BRIDGETOWN, Barbados, February 20, 2020 (CMC) — Canada is proposing an annual meeting with Caribbean Community (CARICOM) Leaders, as the North American country moves to strengthen its relationship with the 15-member regional integration grouping.
A Trinidad and Tobago government statement said that Canada’s Foreign Minister, Francois-Phillippe Champagne, met with regional leaders at their Inter-sessional Summit that ended, here, yesterday.
According to the statement, Champagne — who is representing Prime Minister, Justin Turdeau, who had to cancel his visit to the region at the last moment — “indicated that his country is taking steps to strengthen its relationship with CARICOM, (and) to this end, Canada has proposed an annual meeting with the regional body”.
The statement said Trinidad and Tobago Prime Minister, Dr. Keith Rowley, in his response to Champagne, asked Canada to consider lifting its visa requirements for Trinidad and Tobago and, by extension, the region.
“Dr Rowley said both sides will be well served by the removal of this barrier, given Trinidad and Tobago’s deep and historical connections with Canada,” the statement said.
Meanwhile, Champagne told reporters that he had been making a case to regional leaders for their support in Canada’s bid to secure a seat on the United Nations Security Council.
“We have more than one million Canadians of Caribbean descent in Canada. We have more than two million Canadians, who come here, annually, and we want to strengthen the relationship.
“We want to make sure that the youth, which represents about 60 percent of the population of the Caribbean under 30 years of age, that the voice of the Caribbean can be amplified, and that we can stand alongside you, whether you’re a small island nation or a bigger economy within the CARICOM, and to make sure your voice is heard around the world,” he told the media, adding that Ottawa is keen to strengthen its relationship with the Caribbean.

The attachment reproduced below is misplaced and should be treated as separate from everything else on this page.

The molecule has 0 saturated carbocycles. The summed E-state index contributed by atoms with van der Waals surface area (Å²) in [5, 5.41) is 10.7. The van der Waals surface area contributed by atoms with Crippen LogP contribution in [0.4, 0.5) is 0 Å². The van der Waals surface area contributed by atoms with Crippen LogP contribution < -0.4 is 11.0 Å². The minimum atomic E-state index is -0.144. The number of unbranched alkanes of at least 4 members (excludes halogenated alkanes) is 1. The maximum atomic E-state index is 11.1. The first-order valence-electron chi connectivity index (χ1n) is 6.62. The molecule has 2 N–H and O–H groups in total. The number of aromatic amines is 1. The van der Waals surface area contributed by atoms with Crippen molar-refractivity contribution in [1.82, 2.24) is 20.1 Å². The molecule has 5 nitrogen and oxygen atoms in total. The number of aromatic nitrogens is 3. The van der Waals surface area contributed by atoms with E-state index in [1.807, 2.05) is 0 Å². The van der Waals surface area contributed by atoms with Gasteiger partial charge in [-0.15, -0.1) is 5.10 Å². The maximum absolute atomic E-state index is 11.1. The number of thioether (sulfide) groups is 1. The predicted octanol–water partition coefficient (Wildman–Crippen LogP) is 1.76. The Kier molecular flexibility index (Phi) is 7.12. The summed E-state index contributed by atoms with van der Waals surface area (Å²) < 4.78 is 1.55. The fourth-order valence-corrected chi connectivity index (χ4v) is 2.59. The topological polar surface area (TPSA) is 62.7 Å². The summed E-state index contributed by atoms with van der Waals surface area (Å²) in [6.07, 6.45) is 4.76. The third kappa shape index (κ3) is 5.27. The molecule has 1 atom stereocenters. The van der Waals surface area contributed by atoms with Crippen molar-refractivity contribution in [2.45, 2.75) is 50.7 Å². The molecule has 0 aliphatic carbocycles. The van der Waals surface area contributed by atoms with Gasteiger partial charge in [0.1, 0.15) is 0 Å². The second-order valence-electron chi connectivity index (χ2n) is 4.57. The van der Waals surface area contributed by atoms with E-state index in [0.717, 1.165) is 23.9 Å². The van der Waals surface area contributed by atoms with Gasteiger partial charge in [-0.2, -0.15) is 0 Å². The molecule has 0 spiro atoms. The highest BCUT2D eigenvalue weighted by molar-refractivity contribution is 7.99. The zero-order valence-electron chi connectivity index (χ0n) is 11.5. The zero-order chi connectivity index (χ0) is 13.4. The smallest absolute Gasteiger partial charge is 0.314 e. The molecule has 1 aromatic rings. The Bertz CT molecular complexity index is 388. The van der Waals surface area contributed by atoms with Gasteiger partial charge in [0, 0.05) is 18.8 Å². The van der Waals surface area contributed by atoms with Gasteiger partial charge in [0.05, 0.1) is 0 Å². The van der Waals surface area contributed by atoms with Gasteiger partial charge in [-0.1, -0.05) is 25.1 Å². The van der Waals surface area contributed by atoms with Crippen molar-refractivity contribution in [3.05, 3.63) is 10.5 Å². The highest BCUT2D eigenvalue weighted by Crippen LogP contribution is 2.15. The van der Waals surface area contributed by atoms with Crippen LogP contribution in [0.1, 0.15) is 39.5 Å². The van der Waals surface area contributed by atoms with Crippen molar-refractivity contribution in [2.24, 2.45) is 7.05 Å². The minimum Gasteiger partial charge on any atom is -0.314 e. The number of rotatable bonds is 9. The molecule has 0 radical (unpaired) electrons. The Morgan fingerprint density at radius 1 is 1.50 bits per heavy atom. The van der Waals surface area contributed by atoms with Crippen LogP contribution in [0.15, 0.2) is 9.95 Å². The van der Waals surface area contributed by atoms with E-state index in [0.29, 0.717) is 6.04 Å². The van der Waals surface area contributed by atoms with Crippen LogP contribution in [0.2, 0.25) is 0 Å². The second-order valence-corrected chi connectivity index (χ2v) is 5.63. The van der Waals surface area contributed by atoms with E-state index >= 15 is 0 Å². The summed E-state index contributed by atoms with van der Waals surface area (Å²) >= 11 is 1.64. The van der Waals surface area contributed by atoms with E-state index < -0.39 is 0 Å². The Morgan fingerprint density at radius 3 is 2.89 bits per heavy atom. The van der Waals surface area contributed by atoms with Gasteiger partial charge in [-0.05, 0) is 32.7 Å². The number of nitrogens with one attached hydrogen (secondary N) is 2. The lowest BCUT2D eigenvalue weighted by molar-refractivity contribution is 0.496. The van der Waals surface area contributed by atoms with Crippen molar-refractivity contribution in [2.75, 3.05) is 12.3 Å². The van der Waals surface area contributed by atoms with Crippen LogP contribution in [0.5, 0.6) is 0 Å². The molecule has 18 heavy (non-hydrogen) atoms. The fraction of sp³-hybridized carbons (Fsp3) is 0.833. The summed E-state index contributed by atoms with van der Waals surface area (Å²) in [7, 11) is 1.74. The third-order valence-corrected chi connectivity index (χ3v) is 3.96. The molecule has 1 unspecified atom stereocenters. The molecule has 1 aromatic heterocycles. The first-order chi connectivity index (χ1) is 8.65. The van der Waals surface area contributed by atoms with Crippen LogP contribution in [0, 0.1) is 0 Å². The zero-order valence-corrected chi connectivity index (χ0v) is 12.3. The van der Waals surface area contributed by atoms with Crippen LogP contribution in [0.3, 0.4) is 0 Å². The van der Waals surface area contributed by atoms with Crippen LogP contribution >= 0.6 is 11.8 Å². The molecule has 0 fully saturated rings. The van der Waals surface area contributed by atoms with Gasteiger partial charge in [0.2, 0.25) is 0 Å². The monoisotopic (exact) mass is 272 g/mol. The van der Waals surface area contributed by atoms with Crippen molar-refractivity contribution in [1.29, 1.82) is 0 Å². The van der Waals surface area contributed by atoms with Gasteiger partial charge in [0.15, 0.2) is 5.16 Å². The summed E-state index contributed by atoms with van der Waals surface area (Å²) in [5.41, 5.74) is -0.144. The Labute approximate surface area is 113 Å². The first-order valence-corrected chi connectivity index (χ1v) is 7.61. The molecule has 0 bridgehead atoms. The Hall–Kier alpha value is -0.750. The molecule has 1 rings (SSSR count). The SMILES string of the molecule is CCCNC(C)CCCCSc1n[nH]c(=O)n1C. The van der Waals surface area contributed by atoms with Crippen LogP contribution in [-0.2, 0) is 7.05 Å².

“Canada is part of the G7, the G20, the Francophonie, NATO, so we want to make sure that as we take decisions, that we consider the challenges and the opportunities of this region, whether we’re talking about the blue economy, whether we’re talking about how can we build more economic security for the people living in the region, we want to make sure that the historical relationship is brought to its full potential.”
He sought to give assurances that his country would also help champion the causes of the region, should it be successful in securing a seat on the UN Security Council.
“I would say that part of the reason I was here, was to listen to the Caribbean. You know we’re facing big challenges, whether it’s climate change, the Coronavirus, a number of things that the nation states work together. And when you think about island economies that are dependent on tourism, the position that the international community takes on some of these challenges, will have probably the biggest impact or a disproportionate impact on the people living in the region.
“So the reason I was here, was to better prepare ourselves, make sure we’re here to listen and to work together with our Caribbean colleagues, so that when Canada is on the UN Security Council, we can speak with one voice: the voice of youth, the voice of women in the region, the voice of small and medium-sized businesses, the voice of the progressive leaders in the region. The seat is big enough to share with our colleagues in the region, and that’s what Canada intends to do,” Champagne said.